NTSB Identification: MIA04FA044.
The docket is stored in the Docket Management System (DMS). Please contact Records Management Division
Accident occurred Saturday, January 17, 2004 in Venice, FL
Probable Cause Approval Date: 04/28/2005
Aircraft: Cessna 150M, registration: N63159
Injuries: 2 Fatal.

NTSB investigators either traveled in support of this investigation or conducted a significant amount of investigative work without any travel, and used data obtained from various sources to prepare this aircraft accident report.

After takeoff, the flight proceeded to another airport where one touch-and-go landing was performed. The flight then proceeded to the Venice Municipal Airport, where, according to a witness reported she heard hearing an airplane for a total time of between 30 seconds and 1 minute. During the entire time she heard the airplane, the engine sputtered. She observed an airplane flying what was reported to be southbound, then observed the airplane bank to the right, and descend nose low before the sound of the crash. The also reported it was a dark night. The post-accident examination of the airplane revealed the fuel vent line was internally obstructed with an insect nest. Both fuel tank caps were of the vented type, and the air passages were clear; the crossover vent line from the right to left tank was crushed but free of obstructions. The Pilot's Operating Handbook indicates that during the preflight inspection, the fuel tank vent opening is to be checked for stoppage; though the handbook does not indicate to check that the vent line assembly into the fuel tank is free of obstructions. The investigation revealed the left-seat occupant had noted on the day of the accident that the vent line was blocked and informed the owner of the airplane. The owner checked but it did not appear to him that the line was blocked. No subsequent maintenance was performed on the line. The airplane was then operated about 1 hour 13 minutes on two separate flights. The owner was aboard the airplane during one of the flights, which lasted about 20 minutes. The owner did not report any discrepancies during his 20-minute flight. The airplane "Service Manual" indicates that, "Any fuel vent found plugged or restricted must be corrected prior to returning aircraft to service.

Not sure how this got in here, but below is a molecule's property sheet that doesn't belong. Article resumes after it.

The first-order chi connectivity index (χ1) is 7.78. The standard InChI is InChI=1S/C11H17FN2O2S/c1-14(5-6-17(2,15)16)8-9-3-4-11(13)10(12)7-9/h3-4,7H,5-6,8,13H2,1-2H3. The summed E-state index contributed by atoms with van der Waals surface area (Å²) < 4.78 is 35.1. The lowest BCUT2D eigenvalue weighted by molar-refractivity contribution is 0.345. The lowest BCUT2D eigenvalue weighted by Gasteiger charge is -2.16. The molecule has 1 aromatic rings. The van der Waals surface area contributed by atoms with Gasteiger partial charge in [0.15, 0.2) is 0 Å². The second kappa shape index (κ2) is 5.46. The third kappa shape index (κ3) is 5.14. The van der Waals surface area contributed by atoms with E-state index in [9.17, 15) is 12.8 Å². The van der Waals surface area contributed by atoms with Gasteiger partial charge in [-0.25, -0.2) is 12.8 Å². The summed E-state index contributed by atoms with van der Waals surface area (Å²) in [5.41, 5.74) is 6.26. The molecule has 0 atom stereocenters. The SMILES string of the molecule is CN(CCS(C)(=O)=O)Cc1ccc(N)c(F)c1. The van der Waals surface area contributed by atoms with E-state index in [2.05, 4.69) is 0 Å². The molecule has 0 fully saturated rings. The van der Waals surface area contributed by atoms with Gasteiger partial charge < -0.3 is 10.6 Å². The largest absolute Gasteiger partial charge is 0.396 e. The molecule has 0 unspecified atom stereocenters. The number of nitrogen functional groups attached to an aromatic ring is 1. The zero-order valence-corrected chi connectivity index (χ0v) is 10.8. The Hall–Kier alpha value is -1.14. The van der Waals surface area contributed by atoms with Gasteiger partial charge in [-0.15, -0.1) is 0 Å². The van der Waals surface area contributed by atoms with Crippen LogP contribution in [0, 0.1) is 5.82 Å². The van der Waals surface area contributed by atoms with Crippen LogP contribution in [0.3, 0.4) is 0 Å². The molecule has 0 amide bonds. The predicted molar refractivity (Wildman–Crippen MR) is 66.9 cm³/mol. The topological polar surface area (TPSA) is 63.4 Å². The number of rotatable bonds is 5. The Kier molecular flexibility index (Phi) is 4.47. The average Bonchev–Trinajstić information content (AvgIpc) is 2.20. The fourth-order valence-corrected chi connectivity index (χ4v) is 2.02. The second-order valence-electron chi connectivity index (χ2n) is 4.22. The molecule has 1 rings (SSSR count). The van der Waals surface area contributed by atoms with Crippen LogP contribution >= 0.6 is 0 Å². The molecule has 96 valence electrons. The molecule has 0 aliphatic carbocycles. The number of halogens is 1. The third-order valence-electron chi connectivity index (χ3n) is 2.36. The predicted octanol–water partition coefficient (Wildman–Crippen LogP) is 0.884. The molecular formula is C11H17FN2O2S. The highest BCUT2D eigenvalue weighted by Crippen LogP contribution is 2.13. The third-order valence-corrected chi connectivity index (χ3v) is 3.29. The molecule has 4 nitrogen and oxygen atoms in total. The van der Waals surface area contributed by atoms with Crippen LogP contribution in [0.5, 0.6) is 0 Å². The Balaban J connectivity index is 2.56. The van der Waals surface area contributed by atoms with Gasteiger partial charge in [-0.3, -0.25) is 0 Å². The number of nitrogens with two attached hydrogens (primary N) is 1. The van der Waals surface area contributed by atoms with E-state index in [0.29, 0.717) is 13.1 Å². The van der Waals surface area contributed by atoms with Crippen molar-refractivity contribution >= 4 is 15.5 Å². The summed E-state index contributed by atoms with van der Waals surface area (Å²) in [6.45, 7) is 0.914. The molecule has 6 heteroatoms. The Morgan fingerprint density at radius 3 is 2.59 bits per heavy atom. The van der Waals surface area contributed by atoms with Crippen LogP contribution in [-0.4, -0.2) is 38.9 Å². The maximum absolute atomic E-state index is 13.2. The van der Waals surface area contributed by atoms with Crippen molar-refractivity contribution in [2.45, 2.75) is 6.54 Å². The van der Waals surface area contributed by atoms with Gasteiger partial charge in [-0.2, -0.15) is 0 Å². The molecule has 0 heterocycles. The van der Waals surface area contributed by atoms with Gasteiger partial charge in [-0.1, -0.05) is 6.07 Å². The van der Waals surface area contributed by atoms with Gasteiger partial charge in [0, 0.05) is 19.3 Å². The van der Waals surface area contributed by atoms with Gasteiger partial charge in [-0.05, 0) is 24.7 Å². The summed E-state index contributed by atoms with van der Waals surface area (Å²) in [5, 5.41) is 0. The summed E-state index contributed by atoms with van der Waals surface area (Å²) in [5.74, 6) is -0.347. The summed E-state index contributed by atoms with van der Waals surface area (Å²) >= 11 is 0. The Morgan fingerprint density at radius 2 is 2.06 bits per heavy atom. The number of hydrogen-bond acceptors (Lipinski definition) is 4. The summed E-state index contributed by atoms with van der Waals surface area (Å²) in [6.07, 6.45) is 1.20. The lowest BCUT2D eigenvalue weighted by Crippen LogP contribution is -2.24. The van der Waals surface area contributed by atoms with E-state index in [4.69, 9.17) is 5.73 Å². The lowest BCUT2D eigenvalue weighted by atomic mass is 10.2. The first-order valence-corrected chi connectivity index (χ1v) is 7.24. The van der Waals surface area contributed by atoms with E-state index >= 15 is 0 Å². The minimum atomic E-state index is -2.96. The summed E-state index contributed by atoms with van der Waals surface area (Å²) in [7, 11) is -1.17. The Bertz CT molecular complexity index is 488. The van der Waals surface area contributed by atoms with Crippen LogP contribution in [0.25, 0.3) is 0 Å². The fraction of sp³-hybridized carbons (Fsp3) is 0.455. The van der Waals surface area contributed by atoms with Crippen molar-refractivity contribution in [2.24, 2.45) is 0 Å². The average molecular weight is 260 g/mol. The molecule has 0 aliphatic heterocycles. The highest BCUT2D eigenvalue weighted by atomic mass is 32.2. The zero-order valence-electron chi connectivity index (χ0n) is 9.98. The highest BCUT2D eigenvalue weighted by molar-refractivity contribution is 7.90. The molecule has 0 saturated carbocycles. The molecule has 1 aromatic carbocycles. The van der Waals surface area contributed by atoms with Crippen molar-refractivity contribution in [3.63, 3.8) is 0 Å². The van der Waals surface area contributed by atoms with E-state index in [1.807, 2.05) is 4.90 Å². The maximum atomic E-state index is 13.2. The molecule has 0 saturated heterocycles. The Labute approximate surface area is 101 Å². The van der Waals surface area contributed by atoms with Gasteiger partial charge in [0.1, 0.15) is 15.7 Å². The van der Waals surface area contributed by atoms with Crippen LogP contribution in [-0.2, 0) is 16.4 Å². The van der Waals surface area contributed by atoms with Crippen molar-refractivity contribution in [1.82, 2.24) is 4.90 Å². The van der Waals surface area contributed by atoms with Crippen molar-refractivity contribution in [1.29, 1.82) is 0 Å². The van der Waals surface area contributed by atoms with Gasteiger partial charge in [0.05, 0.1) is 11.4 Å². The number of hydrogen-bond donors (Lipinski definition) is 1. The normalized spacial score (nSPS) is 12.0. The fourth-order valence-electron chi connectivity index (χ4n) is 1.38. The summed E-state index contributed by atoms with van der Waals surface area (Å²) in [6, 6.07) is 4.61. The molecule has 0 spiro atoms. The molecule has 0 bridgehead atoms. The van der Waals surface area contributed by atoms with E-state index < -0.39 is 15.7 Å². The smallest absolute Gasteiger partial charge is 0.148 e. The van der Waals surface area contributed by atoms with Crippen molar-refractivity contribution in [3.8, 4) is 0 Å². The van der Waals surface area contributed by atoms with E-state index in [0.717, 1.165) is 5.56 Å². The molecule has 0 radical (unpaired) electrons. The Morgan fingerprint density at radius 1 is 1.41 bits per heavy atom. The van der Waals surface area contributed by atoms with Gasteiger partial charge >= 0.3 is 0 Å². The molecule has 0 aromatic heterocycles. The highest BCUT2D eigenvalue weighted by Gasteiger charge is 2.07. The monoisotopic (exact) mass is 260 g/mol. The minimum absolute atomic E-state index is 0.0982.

The National Transportation Safety Board determines the probable cause(s) of this accident to be:

The spatial disorientation of the flightcrew during the dark night and their failure to maintain control of the airplane resulting in the uncontrolled descent and in-flight collision with trees and terrain.

Full narrative available

Index for Jan2004 | Index of months